If I asked you what weed gives you most difficulty, most would respond without hesitation: NUTSEDGE!
Wikipedia claims nutsedge is the “the world’s worst weed!” It is a problem in over 90 countries. No other weed comes even close.
Nutsedge is fast growing, has an upright growth habit and light green in color. Because it grows nearly twice as fast as your turf and is lighter, it ruins the best maintained lawns within a couple days of mowing.
Nutsedge starts growing as soil temperatures warm up in May, and because it thrives in moist, tight soils, nutsedge is showing up with a vengeance in Oklahoma lawns this year.
What does nutsedge look like?
Commonly called nutgrass but is a sedge with a triangular leaf blade. It grows upright and is light green in color.
What are the best growing conditions for nutsedge?
Nutsedge thrives in moist, tight soils. It is common to find it growing in areas of poor drainage, around irrigation leaks, and in lawns that are watered too frequent. Once nutsedge is established, it thrives with normal irrigation and periods of drought. Nutsedge prefers full sun and doesn’t grow well in shade.
What is the best way to control nutsedge?
Be proactive. With the first sign of nutsedge, take action. Nutsedge is much harder to control once it has been allowed to spread and mature. Weed killers labeled for use on nutsedge will be either a contact killer or a systemic. A contact herbicide will kill only the leaves and the tubers and rhizomes will remain active if you make only a single application. Systemic products will translocate through the plant to the tubers and rhizomes.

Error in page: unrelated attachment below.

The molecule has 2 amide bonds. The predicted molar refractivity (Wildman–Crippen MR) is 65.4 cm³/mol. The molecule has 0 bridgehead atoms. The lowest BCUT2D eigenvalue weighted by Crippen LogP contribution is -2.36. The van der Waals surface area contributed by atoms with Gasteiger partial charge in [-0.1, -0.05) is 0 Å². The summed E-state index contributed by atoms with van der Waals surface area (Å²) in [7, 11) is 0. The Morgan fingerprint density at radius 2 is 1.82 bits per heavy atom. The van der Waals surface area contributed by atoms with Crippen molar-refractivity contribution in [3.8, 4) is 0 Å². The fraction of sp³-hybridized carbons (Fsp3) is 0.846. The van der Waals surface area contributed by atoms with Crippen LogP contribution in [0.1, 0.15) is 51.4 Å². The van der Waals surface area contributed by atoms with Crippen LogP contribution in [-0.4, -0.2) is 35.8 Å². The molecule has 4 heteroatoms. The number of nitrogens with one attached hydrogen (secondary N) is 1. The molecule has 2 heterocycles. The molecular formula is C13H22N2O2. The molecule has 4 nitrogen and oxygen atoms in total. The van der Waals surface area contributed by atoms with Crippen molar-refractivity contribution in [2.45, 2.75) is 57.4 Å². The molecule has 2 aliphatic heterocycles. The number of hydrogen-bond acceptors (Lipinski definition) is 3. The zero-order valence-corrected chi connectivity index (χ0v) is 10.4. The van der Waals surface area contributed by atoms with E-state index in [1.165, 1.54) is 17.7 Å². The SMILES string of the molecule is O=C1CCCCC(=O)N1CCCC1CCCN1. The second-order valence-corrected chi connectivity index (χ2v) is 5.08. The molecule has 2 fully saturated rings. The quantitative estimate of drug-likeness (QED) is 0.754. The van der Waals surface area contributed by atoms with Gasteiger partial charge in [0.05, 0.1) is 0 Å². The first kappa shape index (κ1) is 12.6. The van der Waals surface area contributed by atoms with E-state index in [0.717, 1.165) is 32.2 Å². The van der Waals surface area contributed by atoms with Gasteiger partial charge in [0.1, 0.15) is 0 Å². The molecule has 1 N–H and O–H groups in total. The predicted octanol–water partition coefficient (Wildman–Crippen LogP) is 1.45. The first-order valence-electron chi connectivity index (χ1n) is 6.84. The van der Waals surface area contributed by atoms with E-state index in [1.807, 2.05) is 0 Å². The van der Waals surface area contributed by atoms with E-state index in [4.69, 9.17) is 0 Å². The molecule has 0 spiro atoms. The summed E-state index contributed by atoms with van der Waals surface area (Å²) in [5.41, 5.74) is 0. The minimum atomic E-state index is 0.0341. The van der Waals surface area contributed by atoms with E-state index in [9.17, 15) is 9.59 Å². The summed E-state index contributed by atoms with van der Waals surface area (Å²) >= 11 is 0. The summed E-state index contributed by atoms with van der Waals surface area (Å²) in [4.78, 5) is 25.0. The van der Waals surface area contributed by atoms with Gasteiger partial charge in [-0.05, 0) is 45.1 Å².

Remember, single applications of most herbicides labeled for nutsedge will kill the plant leaves but leave the nut ineffective.
What else can I do to be proactive in preventing nutsedge?
Aeration is a great way to reduce the chances of nutsedge starting and spreading. Aeration reduces soil compaction and reduces the best growing conditions for nutsedge. Our experience is that lawns which are aerated annually rarely have significant nutsedge problems.
Water only based on need and infrequently. Overwatering, keeping your lawn too wet, promotes the best growing conditions for nutsedge.
Correct water leaks in your sprinkler system promptly. Nutsedge will stake a claim to any areas that become waterlogged.
Along the same line of thinking, correct poor drainage areas. Often patches of nutsedge is an indicator of poor drainage.
If you find yourself struggling with nutsedge, give Hall|Stewart a call, (405) 367-3873. Our 7-Step Lawn Care Program includes nutsedge control. One of the benefits of subscribing to our full program is we do not charge extra for nutsedge control. Because we know the presence of nutsedge can quickly tarnish a great looking lawn, we use the most advanced nutsedge control herbicides available to the industry.